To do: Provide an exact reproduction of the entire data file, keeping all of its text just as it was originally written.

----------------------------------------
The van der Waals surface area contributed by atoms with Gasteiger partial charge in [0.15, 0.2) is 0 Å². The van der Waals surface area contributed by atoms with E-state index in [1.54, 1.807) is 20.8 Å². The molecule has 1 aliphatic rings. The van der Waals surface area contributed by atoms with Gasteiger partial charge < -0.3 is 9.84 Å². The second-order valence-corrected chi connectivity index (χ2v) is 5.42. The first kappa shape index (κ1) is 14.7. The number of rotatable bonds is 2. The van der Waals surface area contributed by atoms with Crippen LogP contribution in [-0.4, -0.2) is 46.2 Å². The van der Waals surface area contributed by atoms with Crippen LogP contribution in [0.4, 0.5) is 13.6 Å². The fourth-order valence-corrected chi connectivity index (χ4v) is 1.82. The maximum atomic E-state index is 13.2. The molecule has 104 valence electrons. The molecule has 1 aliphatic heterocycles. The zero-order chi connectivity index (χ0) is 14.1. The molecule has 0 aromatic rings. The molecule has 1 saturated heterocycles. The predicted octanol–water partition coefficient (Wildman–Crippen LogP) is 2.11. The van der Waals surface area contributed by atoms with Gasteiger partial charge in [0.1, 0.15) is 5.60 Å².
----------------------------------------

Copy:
The van der Waals surface area contributed by atoms with Gasteiger partial charge in [0.15, 0.2) is 0 Å². The van der Waals surface area contributed by atoms with E-state index in [1.54, 1.807) is 20.8 Å². The molecule has 1 aliphatic rings. The van der Waals surface area contributed by atoms with Gasteiger partial charge < -0.3 is 9.84 Å². The second-order valence-corrected chi connectivity index (χ2v) is 5.42. The first kappa shape index (κ1) is 14.7. The number of rotatable bonds is 2. The van der Waals surface area contributed by atoms with Crippen LogP contribution in [-0.4, -0.2) is 46.2 Å². The van der Waals surface area contributed by atoms with Crippen LogP contribution in [0.4, 0.5) is 13.6 Å². The fourth-order valence-corrected chi connectivity index (χ4v) is 1.82. The maximum atomic E-state index is 13.2. The molecule has 104 valence electrons. The molecule has 1 aliphatic heterocycles. The zero-order chi connectivity index (χ0) is 14.1. The molecule has 0 aromatic rings. The molecule has 1 saturated heterocycles. The predicted octanol–water partition coefficient (Wildman–Crippen LogP) is 2.11. The van der Waals surface area contributed by atoms with Gasteiger partial charge in [0.1, 0.15) is 5.60 Å².